LOS ANGELES (Reuters) - Director Quentin Tarantino said a car crash that seriously injured Uma Thurman on the set of “Kill Bill” was one of “the biggest regrets of his life,” but denied that he forced the actress to carry it out.
Thurman, who appeared in three Tarantino movies, told the New York Times in a Saturday article that she felt Tarantino had tried to kill her in the 2003 crash, which crushed her knees and left her with a concussion.
Thurman also released video of the crash from the set of the martial arts movie, leading to harsh criticism of Tarantino on social and mainstream media.
Tarantino, responding in an interview with Hollywood website Deadline.com on Monday, said Thurman’s car crashed because there was an unseen curve in the road.
“Watching her fight for the wheel. ... remembering me hammering about how it was safe and she could do it. Emphasizing that it was a straight road, a straight road. ... the fact that she believed me, and I literally watched this little S curve pop up. And it spins her like a top,” Tarantino said.
“It was heartbreaking. Beyond one of the biggest regrets of my career, it is one of the biggest regrets of my life,” he added.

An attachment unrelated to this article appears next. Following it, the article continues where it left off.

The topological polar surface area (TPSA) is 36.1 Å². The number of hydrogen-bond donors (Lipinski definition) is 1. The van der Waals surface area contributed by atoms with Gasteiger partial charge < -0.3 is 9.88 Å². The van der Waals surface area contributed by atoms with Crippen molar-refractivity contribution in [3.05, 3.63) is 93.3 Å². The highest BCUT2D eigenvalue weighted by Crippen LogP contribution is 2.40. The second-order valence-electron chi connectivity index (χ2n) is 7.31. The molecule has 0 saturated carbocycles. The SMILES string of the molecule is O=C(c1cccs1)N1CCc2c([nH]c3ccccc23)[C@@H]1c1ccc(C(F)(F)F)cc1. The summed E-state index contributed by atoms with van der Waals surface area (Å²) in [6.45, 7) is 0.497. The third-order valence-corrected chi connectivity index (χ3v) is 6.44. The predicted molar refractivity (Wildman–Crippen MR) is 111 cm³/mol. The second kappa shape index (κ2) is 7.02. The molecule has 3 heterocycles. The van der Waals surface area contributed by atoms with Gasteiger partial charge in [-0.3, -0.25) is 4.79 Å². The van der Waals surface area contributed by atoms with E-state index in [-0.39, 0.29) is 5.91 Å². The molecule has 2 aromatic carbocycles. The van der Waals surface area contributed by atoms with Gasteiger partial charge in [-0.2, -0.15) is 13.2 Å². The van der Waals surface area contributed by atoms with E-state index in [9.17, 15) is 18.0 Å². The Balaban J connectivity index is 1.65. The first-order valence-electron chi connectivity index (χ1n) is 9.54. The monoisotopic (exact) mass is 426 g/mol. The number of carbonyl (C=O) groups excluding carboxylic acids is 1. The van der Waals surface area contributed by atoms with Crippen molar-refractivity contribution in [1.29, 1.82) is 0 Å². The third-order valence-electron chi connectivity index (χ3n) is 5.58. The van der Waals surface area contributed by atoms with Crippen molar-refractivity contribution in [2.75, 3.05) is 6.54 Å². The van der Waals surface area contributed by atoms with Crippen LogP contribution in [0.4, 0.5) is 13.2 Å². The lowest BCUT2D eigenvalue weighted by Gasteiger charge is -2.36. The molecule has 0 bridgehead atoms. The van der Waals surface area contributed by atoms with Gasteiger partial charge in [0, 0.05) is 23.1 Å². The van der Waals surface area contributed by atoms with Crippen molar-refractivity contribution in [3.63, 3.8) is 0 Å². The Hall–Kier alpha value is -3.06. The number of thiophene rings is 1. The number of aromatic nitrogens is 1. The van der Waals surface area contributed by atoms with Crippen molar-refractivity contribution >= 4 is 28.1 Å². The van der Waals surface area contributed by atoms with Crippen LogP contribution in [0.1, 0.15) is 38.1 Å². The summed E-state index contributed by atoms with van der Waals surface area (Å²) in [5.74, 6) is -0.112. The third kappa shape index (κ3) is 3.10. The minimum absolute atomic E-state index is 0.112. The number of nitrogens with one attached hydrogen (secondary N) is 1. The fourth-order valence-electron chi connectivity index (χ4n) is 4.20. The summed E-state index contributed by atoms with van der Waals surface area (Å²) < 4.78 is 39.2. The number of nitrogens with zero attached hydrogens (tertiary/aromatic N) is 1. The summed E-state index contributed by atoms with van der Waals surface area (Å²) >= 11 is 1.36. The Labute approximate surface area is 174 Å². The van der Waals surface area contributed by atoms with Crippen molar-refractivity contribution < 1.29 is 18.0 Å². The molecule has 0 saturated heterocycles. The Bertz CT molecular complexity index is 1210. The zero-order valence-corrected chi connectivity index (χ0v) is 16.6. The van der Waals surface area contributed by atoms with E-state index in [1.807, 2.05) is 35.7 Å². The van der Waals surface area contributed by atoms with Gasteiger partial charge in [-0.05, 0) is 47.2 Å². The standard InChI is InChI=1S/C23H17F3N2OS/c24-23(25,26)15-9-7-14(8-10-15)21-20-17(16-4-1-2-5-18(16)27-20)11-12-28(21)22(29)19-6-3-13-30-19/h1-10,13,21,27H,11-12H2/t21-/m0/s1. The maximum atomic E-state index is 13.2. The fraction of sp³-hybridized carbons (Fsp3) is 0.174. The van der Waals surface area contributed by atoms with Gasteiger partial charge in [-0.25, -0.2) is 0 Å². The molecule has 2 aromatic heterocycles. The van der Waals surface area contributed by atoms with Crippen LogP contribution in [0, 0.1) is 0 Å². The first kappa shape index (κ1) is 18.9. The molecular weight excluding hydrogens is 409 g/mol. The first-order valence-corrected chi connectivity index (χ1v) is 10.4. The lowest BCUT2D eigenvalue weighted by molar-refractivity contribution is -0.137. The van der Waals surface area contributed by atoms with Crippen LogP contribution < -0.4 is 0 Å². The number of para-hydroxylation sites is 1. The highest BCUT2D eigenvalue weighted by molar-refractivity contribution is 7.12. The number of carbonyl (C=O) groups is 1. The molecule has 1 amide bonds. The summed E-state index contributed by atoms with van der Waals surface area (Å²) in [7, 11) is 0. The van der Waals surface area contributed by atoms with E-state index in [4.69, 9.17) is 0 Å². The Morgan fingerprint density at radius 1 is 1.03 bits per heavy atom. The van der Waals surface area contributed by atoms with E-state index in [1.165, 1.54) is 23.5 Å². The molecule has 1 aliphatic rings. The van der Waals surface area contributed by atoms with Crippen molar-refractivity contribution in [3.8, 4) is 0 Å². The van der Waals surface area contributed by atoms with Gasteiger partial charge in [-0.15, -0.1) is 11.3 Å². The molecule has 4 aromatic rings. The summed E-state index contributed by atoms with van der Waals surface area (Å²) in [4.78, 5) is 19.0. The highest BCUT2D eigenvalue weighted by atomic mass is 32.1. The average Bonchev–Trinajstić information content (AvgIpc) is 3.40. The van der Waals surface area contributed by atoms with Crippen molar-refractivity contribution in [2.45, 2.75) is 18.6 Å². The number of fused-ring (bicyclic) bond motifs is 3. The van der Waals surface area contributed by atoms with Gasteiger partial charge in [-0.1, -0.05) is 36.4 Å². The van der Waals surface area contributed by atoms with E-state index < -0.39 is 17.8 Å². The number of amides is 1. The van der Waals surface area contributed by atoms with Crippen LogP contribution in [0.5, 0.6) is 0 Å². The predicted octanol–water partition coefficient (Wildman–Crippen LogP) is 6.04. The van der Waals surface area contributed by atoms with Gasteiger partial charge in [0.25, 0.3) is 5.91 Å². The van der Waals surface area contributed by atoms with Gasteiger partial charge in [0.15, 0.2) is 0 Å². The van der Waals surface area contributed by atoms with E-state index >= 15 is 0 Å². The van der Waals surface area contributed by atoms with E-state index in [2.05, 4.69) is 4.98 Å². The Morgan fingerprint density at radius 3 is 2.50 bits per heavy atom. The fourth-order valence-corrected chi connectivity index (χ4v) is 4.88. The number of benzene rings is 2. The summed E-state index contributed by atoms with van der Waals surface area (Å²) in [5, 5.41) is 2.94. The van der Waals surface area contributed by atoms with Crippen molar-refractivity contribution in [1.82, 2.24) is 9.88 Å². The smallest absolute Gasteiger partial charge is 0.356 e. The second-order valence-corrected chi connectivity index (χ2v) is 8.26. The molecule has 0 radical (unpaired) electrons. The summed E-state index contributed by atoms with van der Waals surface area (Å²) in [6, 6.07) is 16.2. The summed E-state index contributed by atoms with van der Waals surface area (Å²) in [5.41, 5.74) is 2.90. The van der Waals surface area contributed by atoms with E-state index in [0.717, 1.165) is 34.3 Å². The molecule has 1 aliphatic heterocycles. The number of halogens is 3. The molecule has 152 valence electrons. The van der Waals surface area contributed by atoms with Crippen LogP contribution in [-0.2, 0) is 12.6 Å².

Tarantino denied ignoring Thurman’s anxiety about driving but acknowledged he had been mistaken about the safety of the road.
“I didn’t force her into the car. She got into it because she trusted me,” he said.
Tarantino said he and Thurman reconciled years ago and had talked since the New York Times story was published.
“Uma was in turmoil about the uprising against me this weekend. ... She never meant this to roll over onto me,” he told Deadline.
The Oscar-winning director also said that incidents when he spat on Thurman and choked her with a chain were part of the filming process for “Kill Bill” and were carried out with her consent to make the scenes realistic.
Thurman said on her Instagram account on Monday that she was proud of Tarantino for making the crash video available to her after 15 years, saying he did so “with full knowledge it could cause him personal harm.”
Thurman’s account of the car crash overshadowed her accusations of sexual misconduct by Harvey Weinstein, who produced “Kill Bill” and “Pulp Fiction.”
Weinstein’s lawyer on Saturday acknowledged the producer “making an awkward pass” in 1994 but said Thurman’s accusations of an attempted physical assault were false.
Reporting by Jill Serjeant; Editing by Cynthia Osterman
Our Standards: The Thomson Reuters Trust Principles.